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January 15, 1505

Nihil novi constitution

Historical context

The Nihil novi Constitution was adopted by the General Sejm (parliament) convened in the city of Radom in 1505. Its passage entailed one of the stages in the conflict between the magnates of the royal council and the representation of the szlachta (gentry) gathered in the Chamber of Deputies – i.e., the lower house of the parliament – whose impact on the political system of the state was then increasing. An attempt at restricting the deputies’ influence on the state system had been made by means of the October 30, 1501 “Union of Mielnik”, which marginalized the significance of the Chamber of Deputies in the bicameral Sejm. The gentry responded first by invalidating the deed, and thereafter by enacting a constitution in 1504 that interdicted the alienation of royal estates to magnates (in Poland-Lithuania, ‘constitutions’ were equivalent to parliamentary acts or laws). The Nihil novi Constitution is what then followed.

Nihil novi rendered the “Union of Mielnik” null-and-void in its entirety and strictly limited the legislative competences of the monarch and the Senate, banning the issuance of laws without the consent of the senators and gentrymen represented in the Chamber of Deputies. The thrust of Nihil novi was essentially to reinforce the position of the bicameral parliament in the political system of the Polish-Lithuanian Rzeczpospolita (Commonwealth). In so doing, the parliament, and particularly its Chamber of Deputies, attained the position of highest authority in the state. The functioning of the Sejm was henceforth to be based on smooth co-operation between the king, the royal council – i.e. the Senate – and the deputies elected locally or regionally to the Chamber of Deputies.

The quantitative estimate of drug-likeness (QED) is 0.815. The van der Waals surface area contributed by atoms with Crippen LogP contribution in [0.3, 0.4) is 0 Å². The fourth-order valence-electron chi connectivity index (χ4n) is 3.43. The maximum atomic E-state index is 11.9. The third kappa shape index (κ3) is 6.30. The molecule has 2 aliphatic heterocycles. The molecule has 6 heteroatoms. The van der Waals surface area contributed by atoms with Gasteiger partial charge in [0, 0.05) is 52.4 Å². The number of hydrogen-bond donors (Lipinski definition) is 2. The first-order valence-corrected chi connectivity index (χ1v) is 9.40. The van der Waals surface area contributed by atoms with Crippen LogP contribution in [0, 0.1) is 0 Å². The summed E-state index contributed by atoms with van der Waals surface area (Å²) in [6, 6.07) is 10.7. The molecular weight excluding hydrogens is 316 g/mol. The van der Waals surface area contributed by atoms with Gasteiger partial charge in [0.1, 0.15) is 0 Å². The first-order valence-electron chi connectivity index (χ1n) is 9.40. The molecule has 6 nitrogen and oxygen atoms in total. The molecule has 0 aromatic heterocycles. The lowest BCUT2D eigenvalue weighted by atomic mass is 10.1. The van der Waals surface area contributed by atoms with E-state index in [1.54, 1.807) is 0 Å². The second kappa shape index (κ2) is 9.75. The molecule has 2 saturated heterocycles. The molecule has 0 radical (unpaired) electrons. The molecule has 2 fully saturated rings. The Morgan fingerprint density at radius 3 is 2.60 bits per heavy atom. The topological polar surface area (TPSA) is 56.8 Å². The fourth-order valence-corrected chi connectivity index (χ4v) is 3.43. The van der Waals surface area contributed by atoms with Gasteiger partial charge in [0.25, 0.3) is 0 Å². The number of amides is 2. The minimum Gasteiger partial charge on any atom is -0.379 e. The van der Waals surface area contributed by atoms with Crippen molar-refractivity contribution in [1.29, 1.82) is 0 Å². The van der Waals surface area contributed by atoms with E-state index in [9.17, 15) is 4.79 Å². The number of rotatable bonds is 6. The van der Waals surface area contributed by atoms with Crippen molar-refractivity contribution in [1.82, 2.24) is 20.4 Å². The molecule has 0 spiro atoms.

Constitutional and legal historians recognize Nihil novi as marking the beginning of the ‘nobles’ democracy’ (or, democracy of the nobility) in the Polish-Lithuanian Rzeczpospolita.

Document text

De non faciendis constitutionibus sine consensu Consiliariorum et Nuntiorum Terrestrium
Quoniam jura communia et constitutiones publicae non unum, sed communem populum afficiunt, itaque in hac Radomiensi Conventione cum universis Regni nostri Praelatis, Consiliarijs, Baronibus et Nuntijs Terrarum, aequum et rationabile censuimus, ac etiam statuimus, ut deinceps futuris temporibus perpetuis, nihil novi constitui debeat per Nos et successores nostros sine communi Consiliariorum et Nuntiorum Terrestrium consensu, quod fieret in praejudicium gravamenque Reipublicae, et damnum atqe incommodum cujuslibet privatum, ad innovationemque juris comunis et publicae libertatis.
Volumina legum, t. 1, 1859, s. 300.
Ponieważ prawa ogólne i ustawy publiczne dotyczą nie pojedynczego człowieka, ale ogółu narodu, przeto na tym walnym sejmie radomskim wraz ze wszystkiemi królestwa naszego prałatami, radami i posłami ziemskimi za słuszne i sprawiedliwe uznaliśmy, jakoż postanowiliśmy, iż odtąd na potomne czasy nic nowego (nihil novi) stanowionem być nie ma przez nas i naszych następców, bez wspólnego zezwolenia senatorów i posłów ziemskich, co by było z ujmą i ku uciążeniu Rzeczypospolitej oraz ze szkodą i krzywdą czyjąśkolwiek, tudzież zmierzało ku zmianie prawa ogólnego i wolności publicznej.
Historia ustroju i prawa w Polsce do 1772/1795. Wybór źródeł, red. S. Godek, M Wilczek-Karczewska, Warszawa 2006, s. 65.
Since the general laws and public acts pertain not to the individual, but rather to the whole populus, therefore, at this General Sejm convened in Radom, together with all the prelates, councilors, and landed deputies of our Kingdom, we have deemed it fitting and just, and indeed hereby ordain, that henceforth, and into future times perpetual, nothing new [Lat., nihil novi] shall be constituted whether by us or by our successors without the common consent of the senators and the landed envoys that shall be detrimental or burdensome to the Rzeczpospolita [Commonwealth], or harmful or injurious to anyone, or be intended to amend the general law and public liberty.
Translated © by Tristan Korecki, Philip Earl Steele
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